A foreign leper is cleansed and in thanksgiving returns to
offer homage to the God of Israel. We hear this same story
in both the First Reading and Gospel today.
There were many lepers in Israel in Elisha's time, but only
Naaman the Syrian trusted in God's Word and was cleansed (see
Luke 5:12-14). Today's Gospel likewise implies that most of
the ten lepers healed by Jesus were Israelites-but only a
foreigner, the Samaritan, returned.
In a dramatic way, we're being shown today how faith has been
made the way to salvation, the road by which all nations will
join themselves to the Lord, becoming His servants, gathered
with the Israelites into one chosen people of God, the Church
(see Isaiah 56:3-8).
Today's Psalm also looks forward to the day when all peoples
will see what Naaman sees-that there is no God in all the
earth except the God of Israel.
We see this day arriving in today's Gospel. The Samaritan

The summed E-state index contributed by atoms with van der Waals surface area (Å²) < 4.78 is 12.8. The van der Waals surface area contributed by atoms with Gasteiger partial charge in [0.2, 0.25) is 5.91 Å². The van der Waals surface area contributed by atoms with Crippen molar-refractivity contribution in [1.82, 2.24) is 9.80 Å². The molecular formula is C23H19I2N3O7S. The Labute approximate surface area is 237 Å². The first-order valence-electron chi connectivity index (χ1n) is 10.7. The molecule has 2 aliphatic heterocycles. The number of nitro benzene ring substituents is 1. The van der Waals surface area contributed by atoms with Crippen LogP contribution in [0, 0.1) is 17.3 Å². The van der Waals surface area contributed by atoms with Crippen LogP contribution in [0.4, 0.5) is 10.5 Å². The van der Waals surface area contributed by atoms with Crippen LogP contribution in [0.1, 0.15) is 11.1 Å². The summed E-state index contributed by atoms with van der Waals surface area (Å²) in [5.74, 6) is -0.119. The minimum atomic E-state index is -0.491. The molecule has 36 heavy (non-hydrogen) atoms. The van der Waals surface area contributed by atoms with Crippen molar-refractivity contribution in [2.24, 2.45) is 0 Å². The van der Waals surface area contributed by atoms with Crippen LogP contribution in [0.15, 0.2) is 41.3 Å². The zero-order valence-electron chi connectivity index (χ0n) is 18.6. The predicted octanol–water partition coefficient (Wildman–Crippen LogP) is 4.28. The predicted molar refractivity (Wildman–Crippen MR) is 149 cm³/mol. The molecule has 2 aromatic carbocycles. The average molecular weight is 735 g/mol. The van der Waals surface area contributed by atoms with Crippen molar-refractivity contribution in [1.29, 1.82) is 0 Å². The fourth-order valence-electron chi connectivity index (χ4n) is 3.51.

leper is the only person in the New Testament who personally
thanks Jesus. The Greek word used to describe his "giving
thanks" is the word we translate as "Eucharist."
And these lepers today reveal to us the inner dimensions of
the Eucharist and sacramental life.
We, too have been healed by our faith in Jesus. As Naaman's
flesh is made again like that of a little child, our souls
have been cleansed of sin in the waters of Baptism. We experience
this cleansing again and again in the Sacrament of Penance-as
we repent our sins, beg and receive mercy from our Master,
We return to glorify God in each Mass, to offer ourselves
in sacrifice-falling on our knees before our Lord, giving
thanks for our salvation.
In this Eucharist, we remember "Jesus Christ, raised
from the dead, a descendant of David," Israel's covenant
king. And we pray, as Paul does in today's Epistle, to persevere
in this faith-that we too may live and reign with Him in eternal